Banish Blemishes from the Inside Out

Acne vulgaris. The name sounds as bad as the white heads, black heads and cysts make you feel. While not uncommon in the teen years, the prevalence of adult acne has been increasing, with up to half of American women being affected, making it the most common skin condition in the United States.1 2 No matter the age, acne is painful, embarrassing and frustrating.  I know. I used to have acne. After trying every conventional over-the-counter product and medications recommended by my doctor, I finally came to realize that, despite my doctor’s insistence to the contrary, my acne was caused by my diet. I learned that the skin is a window to the inside of the body and that acne—and other skin conditions—are signs that the body is out of balance. If you’re suffering with acne, stop trying to scrub it off or cover it up and instead get to the root of what is causing it. With a one-two-three punch of diet, supplements and the right topical products you can reclaim your clear, blemish-free skin.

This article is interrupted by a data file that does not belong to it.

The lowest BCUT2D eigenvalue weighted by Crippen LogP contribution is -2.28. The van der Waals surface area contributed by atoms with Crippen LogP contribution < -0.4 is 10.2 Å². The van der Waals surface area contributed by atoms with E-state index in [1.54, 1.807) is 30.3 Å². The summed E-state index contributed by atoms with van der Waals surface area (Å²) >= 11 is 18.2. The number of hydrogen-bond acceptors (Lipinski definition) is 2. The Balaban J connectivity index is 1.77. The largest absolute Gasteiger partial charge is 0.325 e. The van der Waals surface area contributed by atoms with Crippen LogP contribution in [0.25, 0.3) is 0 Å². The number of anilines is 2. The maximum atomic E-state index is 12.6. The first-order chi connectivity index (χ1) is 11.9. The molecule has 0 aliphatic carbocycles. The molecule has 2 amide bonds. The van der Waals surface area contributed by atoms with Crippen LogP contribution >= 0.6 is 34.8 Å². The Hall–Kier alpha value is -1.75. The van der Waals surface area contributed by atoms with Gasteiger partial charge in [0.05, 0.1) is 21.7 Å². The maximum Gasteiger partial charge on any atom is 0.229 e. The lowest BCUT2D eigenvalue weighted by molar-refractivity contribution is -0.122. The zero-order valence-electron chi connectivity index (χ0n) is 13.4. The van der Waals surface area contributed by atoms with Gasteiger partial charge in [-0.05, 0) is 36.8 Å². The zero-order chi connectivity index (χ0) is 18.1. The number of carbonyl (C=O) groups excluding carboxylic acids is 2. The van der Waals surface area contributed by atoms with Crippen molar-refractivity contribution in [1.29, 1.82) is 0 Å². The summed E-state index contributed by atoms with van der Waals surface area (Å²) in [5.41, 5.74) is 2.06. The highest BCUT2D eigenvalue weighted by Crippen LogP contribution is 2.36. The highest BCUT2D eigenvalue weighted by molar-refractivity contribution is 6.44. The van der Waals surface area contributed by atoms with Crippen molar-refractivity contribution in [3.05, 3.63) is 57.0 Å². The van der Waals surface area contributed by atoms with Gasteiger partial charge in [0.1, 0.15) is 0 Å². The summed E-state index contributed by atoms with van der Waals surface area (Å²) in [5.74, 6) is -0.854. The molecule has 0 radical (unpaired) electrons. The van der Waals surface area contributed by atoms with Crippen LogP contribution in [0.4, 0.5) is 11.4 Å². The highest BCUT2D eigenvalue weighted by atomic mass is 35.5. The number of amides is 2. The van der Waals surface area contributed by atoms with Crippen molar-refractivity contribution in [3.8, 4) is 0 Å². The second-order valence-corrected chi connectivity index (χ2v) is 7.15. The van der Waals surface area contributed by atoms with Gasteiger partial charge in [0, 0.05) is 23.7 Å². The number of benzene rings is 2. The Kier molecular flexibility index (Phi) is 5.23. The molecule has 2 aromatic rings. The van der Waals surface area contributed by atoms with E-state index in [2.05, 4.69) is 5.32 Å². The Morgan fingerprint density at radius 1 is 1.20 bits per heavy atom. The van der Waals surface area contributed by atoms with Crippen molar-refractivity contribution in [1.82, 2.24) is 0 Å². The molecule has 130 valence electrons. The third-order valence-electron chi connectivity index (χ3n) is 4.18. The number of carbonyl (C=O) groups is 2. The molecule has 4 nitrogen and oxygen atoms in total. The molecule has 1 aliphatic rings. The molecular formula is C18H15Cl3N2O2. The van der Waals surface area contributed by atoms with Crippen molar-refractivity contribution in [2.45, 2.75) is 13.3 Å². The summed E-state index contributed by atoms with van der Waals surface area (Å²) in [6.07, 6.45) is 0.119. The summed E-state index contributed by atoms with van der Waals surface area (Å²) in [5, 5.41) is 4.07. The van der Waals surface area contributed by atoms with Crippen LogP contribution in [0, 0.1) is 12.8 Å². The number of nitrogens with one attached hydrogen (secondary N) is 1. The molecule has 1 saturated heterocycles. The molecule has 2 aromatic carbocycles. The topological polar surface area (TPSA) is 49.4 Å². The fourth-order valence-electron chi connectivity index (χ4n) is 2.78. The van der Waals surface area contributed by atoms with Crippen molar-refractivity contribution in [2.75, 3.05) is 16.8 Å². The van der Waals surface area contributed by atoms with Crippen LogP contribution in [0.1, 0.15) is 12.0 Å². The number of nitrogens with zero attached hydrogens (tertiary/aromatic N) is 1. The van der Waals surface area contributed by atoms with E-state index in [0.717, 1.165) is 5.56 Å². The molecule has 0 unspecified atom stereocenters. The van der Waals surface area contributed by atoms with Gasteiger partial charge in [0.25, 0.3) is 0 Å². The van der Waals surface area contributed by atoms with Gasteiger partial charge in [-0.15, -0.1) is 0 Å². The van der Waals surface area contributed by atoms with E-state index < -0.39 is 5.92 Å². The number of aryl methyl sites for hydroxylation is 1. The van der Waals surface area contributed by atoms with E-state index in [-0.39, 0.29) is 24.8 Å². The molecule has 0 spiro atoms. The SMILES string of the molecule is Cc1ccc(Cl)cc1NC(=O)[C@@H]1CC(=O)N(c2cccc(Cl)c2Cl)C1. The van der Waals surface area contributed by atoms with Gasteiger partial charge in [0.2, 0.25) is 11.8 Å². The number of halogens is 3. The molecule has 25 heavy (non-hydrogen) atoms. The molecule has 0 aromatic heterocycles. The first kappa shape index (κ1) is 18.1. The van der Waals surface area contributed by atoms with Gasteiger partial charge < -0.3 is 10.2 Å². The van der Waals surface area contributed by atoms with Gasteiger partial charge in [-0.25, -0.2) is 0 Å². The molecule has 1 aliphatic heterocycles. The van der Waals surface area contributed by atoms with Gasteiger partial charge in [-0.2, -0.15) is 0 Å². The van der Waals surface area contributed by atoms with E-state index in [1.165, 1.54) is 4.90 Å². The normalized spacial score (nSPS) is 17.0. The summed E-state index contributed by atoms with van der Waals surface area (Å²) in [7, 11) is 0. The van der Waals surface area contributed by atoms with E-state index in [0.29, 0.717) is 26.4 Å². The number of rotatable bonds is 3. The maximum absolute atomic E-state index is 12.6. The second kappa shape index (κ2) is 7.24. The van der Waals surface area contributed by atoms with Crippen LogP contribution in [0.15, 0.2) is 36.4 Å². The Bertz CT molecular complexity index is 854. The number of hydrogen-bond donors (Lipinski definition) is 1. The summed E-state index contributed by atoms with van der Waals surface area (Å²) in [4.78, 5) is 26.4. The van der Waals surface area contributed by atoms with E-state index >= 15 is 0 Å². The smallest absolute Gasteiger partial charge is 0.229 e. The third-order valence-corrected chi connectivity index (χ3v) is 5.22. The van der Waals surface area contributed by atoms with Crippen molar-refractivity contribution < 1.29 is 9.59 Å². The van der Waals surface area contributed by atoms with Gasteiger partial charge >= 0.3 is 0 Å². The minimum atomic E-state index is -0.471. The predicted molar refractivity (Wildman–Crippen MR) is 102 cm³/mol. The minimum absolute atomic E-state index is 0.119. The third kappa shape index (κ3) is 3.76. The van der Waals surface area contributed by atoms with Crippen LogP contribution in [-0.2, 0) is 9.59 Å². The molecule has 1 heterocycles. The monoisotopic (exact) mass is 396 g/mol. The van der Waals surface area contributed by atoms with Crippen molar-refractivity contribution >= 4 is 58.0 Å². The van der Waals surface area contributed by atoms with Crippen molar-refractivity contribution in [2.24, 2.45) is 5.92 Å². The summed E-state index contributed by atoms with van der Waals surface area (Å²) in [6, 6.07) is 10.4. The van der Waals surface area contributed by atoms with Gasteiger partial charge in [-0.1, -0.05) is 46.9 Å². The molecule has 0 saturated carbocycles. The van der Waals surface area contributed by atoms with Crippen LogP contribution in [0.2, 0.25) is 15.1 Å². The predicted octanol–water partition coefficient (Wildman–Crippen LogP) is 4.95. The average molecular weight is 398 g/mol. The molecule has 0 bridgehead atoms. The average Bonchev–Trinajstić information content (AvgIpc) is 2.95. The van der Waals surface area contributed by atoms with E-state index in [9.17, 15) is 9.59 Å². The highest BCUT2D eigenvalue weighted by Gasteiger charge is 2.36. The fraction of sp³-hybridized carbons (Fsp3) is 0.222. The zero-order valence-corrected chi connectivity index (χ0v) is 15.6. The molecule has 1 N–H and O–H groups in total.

Acne is complex because there is no single cause for it. It can be triggered by hormonal changes, like those brought on by puberty or the menstrual cycle, but also when there is an excess of androgens (e.g. testosterone) such as in adult men with acne and women with polycystic ovarian syndrome (PCOS). Diets high in sugars and refined carbs also trigger acne by increasing insulin which in turn increases androgens and insulin like growth factor-1 (IGF-1), both of which promote acne.3 Fried foods and damaged fats like refined and partially-hydrogenated vegetable oils are also problematic because these oils are easily oxidized and set off an inflammatory cascade in the skin and elsewhere in the body. The health of the gut is also strongly connected to the health of the skin. Researchers have long noted a strong correlation between people with intestinal issues (like constipation, heart burn, halitosis and bloating) and acne.4 5 We are just beginning to understand exactly how the bacteria in our intestines influence the condition of our skin, but to put it simply, healthy intestinal bacteria help to keep our skin smooth and clear.6 Finally, stress has been show to trigger and exacerbate acne by altering blood sugar balance, increasing inflammation and triggering the release of substances that increase breakouts.7 For most people with acne, the cause is likely to be a complicated interplay of two or more triggers, but at the root, acne is an inflammatory condition. So as you begin to correct the different underlying causes and bring balance to the body, you are also helping to reduce the underlying inflammation.